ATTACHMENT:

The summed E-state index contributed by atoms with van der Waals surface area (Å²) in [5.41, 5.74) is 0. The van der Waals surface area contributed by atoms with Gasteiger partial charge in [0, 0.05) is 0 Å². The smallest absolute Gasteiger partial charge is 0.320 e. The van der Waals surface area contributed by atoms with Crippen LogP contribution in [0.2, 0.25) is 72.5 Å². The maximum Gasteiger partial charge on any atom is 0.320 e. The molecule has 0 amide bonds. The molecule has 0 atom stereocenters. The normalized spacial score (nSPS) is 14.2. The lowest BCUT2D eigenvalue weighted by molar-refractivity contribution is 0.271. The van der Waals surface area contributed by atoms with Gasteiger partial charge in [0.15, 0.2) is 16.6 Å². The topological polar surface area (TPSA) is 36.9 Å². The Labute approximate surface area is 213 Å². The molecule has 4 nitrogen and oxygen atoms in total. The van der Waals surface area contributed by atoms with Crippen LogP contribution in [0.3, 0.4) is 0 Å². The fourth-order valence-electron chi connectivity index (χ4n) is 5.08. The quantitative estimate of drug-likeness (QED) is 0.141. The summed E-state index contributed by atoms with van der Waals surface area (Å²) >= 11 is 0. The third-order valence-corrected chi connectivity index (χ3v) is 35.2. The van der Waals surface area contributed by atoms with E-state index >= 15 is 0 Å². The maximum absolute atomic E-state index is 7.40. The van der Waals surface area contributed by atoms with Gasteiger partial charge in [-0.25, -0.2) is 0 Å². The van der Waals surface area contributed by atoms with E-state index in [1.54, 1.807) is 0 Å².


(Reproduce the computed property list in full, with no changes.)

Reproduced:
The summed E-state index contributed by atoms with van der Waals surface area (Å²) in [5.41, 5.74) is 0. The van der Waals surface area contributed by atoms with Gasteiger partial charge in [0, 0.05) is 0 Å². The smallest absolute Gasteiger partial charge is 0.320 e. The van der Waals surface area contributed by atoms with Crippen LogP contribution in [0.2, 0.25) is 72.5 Å². The maximum Gasteiger partial charge on any atom is 0.320 e. The molecule has 0 amide bonds. The molecule has 0 atom stereocenters. The normalized spacial score (nSPS) is 14.2. The lowest BCUT2D eigenvalue weighted by molar-refractivity contribution is 0.271. The van der Waals surface area contributed by atoms with Gasteiger partial charge in [0.15, 0.2) is 16.6 Å². The topological polar surface area (TPSA) is 36.9 Å². The Labute approximate surface area is 213 Å². The molecule has 4 nitrogen and oxygen atoms in total. The van der Waals surface area contributed by atoms with Crippen LogP contribution in [0.3, 0.4) is 0 Å². The fourth-order valence-electron chi connectivity index (χ4n) is 5.08. The quantitative estimate of drug-likeness (QED) is 0.141. The summed E-state index contributed by atoms with van der Waals surface area (Å²) >= 11 is 0. The third-order valence-corrected chi connectivity index (χ3v) is 35.2. The van der Waals surface area contributed by atoms with E-state index >= 15 is 0 Å². The maximum absolute atomic E-state index is 7.40. The van der Waals surface area contributed by atoms with Gasteiger partial charge in [-0.25, -0.2) is 0 Å². The van der Waals surface area contributed by atoms with E-state index in [1.54, 1.807) is 0 Å².